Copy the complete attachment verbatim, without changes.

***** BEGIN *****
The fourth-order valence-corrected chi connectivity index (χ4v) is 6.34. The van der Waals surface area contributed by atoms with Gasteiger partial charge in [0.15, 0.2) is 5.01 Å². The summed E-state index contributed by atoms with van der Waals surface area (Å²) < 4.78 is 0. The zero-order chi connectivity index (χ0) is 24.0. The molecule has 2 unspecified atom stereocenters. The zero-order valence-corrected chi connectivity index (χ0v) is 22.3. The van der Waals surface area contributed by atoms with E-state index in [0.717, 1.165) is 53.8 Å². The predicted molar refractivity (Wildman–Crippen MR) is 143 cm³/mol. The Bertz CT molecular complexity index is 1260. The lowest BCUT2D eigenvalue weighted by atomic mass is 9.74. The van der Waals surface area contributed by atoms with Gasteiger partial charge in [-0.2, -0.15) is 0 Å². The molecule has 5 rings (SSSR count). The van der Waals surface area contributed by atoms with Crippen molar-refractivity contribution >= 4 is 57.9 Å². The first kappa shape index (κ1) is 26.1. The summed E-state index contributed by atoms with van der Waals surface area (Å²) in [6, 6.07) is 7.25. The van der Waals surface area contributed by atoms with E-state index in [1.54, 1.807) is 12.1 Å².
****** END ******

The fourth-order valence-corrected chi connectivity index (χ4v) is 6.34. The van der Waals surface area contributed by atoms with Gasteiger partial charge in [0.15, 0.2) is 5.01 Å². The summed E-state index contributed by atoms with van der Waals surface area (Å²) < 4.78 is 0. The zero-order chi connectivity index (χ0) is 24.0. The molecule has 2 unspecified atom stereocenters. The zero-order valence-corrected chi connectivity index (χ0v) is 22.3. The van der Waals surface area contributed by atoms with E-state index in [0.717, 1.165) is 53.8 Å². The predicted molar refractivity (Wildman–Crippen MR) is 143 cm³/mol. The Bertz CT molecular complexity index is 1260. The lowest BCUT2D eigenvalue weighted by atomic mass is 9.74. The van der Waals surface area contributed by atoms with Gasteiger partial charge in [-0.2, -0.15) is 0 Å². The molecule has 5 rings (SSSR count). The van der Waals surface area contributed by atoms with Crippen molar-refractivity contribution >= 4 is 57.9 Å². The first kappa shape index (κ1) is 26.1. The summed E-state index contributed by atoms with van der Waals surface area (Å²) in [6, 6.07) is 7.25. The van der Waals surface area contributed by atoms with E-state index in [1.54, 1.807) is 12.1 Å².